Texas Supreme Court to Evaluate Extrinsic Evidence
The 5th Circuit certified a question to the Texas Supreme Court about the use of extrinsic evidence in determining the insurer’s duty to defend. In State Farm Lloyds v. Richards, et al, the insureds’ grandson was killed in an ATV accident while under their temporary care. The child’s parents sued and the insureds sought a defense under their homeowners policy. State Farm defended under a reservation of rights, but sought a declaration that there was no duty to defend or indemnify based on two policy exclusions. The district court found the extrinsic evidence satisfied both exclusions. The Texas Supreme Court hinted in prior cases that extrinsic evidence could be relied upon in narrow circumstances as an exception to the eight-corners rule, but the court had never adopted the rule. Therefore, the 5th Circuit asked whether the policy-language exception to the eight-corners rule was a permissible exception under Texas law.—From CLM Member Robert Hellner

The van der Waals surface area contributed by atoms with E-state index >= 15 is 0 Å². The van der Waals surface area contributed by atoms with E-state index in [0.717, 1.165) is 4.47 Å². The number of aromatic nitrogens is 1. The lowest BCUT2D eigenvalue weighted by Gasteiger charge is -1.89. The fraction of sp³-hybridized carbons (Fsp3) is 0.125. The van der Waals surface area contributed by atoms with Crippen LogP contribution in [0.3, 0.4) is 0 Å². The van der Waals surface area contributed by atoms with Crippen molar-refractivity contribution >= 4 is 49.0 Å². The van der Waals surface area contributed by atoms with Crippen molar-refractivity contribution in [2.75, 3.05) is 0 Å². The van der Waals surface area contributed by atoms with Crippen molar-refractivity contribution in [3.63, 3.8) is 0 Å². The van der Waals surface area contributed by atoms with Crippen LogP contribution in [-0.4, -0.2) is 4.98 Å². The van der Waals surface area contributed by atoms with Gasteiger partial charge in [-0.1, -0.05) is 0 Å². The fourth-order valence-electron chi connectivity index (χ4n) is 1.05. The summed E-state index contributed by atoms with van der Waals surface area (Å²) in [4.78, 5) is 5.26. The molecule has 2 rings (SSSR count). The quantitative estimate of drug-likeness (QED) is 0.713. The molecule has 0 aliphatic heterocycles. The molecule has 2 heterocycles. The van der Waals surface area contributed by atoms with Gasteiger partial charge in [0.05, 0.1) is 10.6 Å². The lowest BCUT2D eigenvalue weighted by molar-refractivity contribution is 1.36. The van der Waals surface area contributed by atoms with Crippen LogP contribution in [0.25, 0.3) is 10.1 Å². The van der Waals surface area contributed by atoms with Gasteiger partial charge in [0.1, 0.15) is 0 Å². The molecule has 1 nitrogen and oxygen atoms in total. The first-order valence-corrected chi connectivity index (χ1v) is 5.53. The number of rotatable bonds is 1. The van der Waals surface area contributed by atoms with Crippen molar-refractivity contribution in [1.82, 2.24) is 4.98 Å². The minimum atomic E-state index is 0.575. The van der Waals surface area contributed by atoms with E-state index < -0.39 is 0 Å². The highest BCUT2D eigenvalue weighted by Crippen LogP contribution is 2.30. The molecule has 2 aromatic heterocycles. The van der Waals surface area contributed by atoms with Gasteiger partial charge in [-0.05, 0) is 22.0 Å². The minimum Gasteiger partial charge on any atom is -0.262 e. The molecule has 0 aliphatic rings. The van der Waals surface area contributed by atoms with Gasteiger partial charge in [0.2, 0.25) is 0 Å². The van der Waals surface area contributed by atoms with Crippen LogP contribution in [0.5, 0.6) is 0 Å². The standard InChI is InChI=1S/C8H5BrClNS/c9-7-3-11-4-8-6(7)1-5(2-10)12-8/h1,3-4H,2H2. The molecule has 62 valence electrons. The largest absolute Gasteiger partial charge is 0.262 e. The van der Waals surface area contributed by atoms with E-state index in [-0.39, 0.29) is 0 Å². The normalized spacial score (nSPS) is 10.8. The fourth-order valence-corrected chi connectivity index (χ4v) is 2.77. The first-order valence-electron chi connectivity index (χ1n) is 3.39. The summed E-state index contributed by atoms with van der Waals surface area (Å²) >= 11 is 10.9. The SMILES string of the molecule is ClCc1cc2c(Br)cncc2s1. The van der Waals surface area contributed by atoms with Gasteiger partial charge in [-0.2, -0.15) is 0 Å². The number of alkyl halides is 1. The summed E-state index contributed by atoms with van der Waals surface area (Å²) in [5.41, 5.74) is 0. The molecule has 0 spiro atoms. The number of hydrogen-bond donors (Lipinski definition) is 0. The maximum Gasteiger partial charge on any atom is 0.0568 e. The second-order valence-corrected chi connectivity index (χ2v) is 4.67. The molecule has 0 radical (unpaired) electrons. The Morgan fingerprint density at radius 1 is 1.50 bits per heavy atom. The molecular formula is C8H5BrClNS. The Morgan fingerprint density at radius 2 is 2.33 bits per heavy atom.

A “Hellhole” No More?
The American Tort Reform Association’s (ATRA) 2019-2020 “Judicial Hellholes” report leaves Florida off of its top-10 list after the state had previously ranked second in 2018-2019, and first in 2017-2018. Noting the improvements over the past year, ATRA specifically cited HB 7065, the state’s recent assignment of benefits legislation; and SB 862, which overturned a Florida Supreme Court decision imposing vicarious liability on companies that lease construction equipment, as positive steps. In addition, ATRA mentioned the appointment of three new justices to the Florida Supreme Court by Gov. Ron DeSantis. “This new court is deferential to legislative efforts to stop lawsuit abuse and poised to correct the course set by the prior activist court,” ATRA’s report says. It adds, though, that further improvements to the legal landscape are still needed, specifically changes to the state’s no-fault system, and actions to curb inflated awards for medical expenses.—From Managing Editor Phil Gusman
Builders Must Account for Climate Change